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Profile: Tariq Aziz
Positions that Tariq Aziz has held:
Tariq Aziz was a participant or observer in the following events:
Rumsfeld greets Hussein. [Source: Washington Note.com]US Special Envoy Donald Rumsfeld—formerly the Secretary of Defense and now the CEO of the pharmaceutical company, GD Searle and Co.—personally meets with Saddam Hussein for 90 minutes in an attempt to reestablish diplomatic relations with Iraq. Rumsfeld also discusses US interest in the construction of the Iraq-Jordan Aqaba oil pipeline [to be built by Bechtel (see December 2, 1983)]. [US Department of State, 12/10/1983 ; Iraqi television, 12/20/1983; US Department of State, 12/21/1983 ; MSNBC, 8/18/2002; Newsweek, 9/23/2002; Washington Post, 12/30/2002; London Times, 12/31/2002; Vallette, 3/24/2003; New York Times, 4/14/2003] Rumsfeld does not raise the issue of Iraq’s use of chemical weapons with Saddam. [US Department of State, 12/21/1983 ] Rumsfeld also delivers a letter to Hussein from Reagan administration officials declaring that for Iraq to be defeated by Iran (see September 1980) would be “contrary to United States interests.” Rumsfeld’s visit represents one side of the somewhat double-edged US foreign policy in the region: the US has allowed Israel to sell US-made arms to Iran for use against Iraq (see 1981). By this time, the US has already started clandestinely providing arms to Iraq as well (see October 1983). [New Yorker, 11/2/1992] After his meeting with the Iraqi president, Rumsfeld meets with Iraqi Foreign Minister Tariq Aziz. They agree that “the US and Iraq… [share] many common interests.” Rumsfeld briefly mentions US concerns about Iraq’s chemical weapons, explaining that US “efforts to assist [Iraq]… [are] inhibited by certain things that made it difficult for us….” [US Department of State, 12/21/1983 ] On September 19, 2002, almost two decades later, Rumsfeld will be questioned in Congress about this visit (see September 19, 2002). [US Congress, 9/20/2002]
Tariq Aziz. [Source: BBC]Assistant Secretary of State Richard Murphy, the author of a secret policy memo detailing the administration’s new and covert military support for Iraq (see January 14, 1984), meets with Iraq’s Foreign Minister, Tariq Aziz, in Baghdad. Murphy later describes Aziz as wearing olive-green fatigues, clenching a Cuban cigar between his teeth, and sporting a pearl-handled revolver. Aziz welcomes the covert arms supplies from the US, and is particularly interested in the proposed construction of an oil pipeline to run from Iraq to Jordan, very near the Israeli border. However, mindful of the recent destruction of Iraq’s nuclear facility at Osirak by the Israelis (see June 7, 1981), Aziz insists that the US help finance the pipeline, both with government funds and private participation. Murphy agrees that the project is invaluable both in a geopolitical and an economic sense, and says he will so inform his Washington superiors. Murphy gingerly raises the question of Iraq’s use of chemical weapons against Iranian troops (see 1982), but Aziz denies any such usages. Murphy doesn’t press the issue, but says that Iraq must, according to Murphy, “eliminate doubts in the international community by making their positions and explanations as clear and understandable to the international public as the allegations have been.” [New Yorker, 11/2/1992]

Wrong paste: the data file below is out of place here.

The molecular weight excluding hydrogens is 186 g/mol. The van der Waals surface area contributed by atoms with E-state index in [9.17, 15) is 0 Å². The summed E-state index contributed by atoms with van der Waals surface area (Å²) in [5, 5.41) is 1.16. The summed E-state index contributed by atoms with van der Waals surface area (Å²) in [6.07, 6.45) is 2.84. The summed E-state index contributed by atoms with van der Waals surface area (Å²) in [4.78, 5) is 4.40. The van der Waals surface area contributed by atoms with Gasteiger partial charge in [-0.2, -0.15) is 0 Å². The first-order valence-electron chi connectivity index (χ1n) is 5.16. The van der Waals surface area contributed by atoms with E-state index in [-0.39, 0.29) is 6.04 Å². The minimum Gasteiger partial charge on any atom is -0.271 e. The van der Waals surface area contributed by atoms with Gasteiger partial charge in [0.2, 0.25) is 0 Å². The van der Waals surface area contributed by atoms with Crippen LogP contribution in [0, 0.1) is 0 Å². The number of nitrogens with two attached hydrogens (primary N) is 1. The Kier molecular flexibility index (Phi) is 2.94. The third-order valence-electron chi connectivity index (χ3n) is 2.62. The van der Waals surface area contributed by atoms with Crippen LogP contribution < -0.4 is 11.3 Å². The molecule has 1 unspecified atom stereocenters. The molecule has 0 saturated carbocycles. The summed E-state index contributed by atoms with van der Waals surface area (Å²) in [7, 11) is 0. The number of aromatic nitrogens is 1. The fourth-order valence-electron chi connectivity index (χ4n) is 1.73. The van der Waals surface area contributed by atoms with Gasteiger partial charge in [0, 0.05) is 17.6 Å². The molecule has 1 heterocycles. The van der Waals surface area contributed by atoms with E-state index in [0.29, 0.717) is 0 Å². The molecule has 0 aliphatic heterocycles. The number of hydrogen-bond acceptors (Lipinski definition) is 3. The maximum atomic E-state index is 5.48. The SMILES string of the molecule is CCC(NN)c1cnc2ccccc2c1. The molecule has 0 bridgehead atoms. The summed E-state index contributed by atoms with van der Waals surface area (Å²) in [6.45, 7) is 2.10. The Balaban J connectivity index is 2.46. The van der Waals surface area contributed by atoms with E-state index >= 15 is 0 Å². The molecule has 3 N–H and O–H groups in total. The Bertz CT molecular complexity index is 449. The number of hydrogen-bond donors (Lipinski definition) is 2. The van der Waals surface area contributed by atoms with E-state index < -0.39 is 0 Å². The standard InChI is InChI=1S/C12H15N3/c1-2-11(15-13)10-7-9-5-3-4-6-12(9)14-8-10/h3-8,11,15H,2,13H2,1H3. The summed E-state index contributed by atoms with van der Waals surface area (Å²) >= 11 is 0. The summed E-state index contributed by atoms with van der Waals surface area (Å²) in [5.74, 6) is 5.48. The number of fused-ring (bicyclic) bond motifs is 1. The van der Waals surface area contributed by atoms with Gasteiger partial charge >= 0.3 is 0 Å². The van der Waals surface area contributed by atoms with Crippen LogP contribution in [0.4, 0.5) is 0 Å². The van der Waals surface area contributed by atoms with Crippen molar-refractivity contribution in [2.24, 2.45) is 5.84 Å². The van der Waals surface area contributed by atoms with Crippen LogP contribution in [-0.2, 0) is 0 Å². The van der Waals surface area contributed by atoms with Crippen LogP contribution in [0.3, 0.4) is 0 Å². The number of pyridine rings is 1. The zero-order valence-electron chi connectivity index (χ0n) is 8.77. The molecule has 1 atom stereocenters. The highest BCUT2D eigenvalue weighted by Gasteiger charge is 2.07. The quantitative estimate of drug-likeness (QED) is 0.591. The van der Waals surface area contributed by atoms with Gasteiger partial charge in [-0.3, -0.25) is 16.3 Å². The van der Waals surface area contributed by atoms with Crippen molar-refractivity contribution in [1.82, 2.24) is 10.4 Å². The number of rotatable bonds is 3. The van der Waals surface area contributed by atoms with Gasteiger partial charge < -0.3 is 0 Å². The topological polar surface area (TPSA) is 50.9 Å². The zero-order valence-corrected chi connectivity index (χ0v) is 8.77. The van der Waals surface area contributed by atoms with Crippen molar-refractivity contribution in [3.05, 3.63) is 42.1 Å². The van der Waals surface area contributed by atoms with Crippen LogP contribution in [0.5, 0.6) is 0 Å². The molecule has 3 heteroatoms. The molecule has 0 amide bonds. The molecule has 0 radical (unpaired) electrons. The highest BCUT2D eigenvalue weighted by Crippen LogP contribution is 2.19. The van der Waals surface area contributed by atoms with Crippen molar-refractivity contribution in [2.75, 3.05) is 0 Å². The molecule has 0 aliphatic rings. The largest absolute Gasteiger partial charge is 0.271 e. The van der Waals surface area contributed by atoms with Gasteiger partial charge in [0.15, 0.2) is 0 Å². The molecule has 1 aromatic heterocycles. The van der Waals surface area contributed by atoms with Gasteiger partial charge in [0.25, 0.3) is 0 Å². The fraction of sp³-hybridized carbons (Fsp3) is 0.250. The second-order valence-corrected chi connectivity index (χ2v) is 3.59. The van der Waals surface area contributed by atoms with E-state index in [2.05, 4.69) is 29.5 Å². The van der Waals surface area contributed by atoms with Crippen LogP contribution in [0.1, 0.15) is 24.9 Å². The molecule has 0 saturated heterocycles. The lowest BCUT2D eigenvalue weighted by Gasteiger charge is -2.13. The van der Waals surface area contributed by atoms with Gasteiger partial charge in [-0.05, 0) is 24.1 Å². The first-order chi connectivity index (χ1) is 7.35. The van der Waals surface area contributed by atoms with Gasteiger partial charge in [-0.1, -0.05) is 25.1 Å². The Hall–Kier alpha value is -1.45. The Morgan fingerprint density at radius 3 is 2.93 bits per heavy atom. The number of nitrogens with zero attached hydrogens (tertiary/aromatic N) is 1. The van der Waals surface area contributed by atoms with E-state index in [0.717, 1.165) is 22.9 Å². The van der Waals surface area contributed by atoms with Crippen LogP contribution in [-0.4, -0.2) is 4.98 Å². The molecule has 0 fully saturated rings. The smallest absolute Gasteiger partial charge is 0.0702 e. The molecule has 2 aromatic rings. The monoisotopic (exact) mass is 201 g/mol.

Donald Rumsfeld travels to Baghdad to meet with Iraqi foreign minister Tariq Aziz. While in Iraq, Rumsfeld discusses the proposed Iraq-Jordan Aqaba pipeline [to be built by Bechtel (see December 2, 1983)], relays an Israeli offer to help Iraq in its war against Iran, and expresses the Reagan administration’s hope that Iraq will obtain Export-Import Bank credits. [Affidavit. United States v. Carlos Cardoen, et al. [Charge that Teledyne Wah Chang Albany illegally provided a proscribed substance, zirconium, to Cardoen Industries and to Iraq], 1/31/1995 ; American Gulf War Veterans Association, 9/10/2001; Common Dreams, 8/2/2002; Vallette, 3/24/2003]
CIA Director William J. Casey meets with Iraqi Foreign Minister Tariq Aziz and Iraq’s ambassador to the United States, Nizar Hamdoon, to make sure the new Washington-Baghdad intelligence link (see August 1986) is helping the Iraqis and to encourage more attacks on Iranian economic targets. [Washington Post, 12/15/1986 Sources: Unnamed sources with first hand knowledge]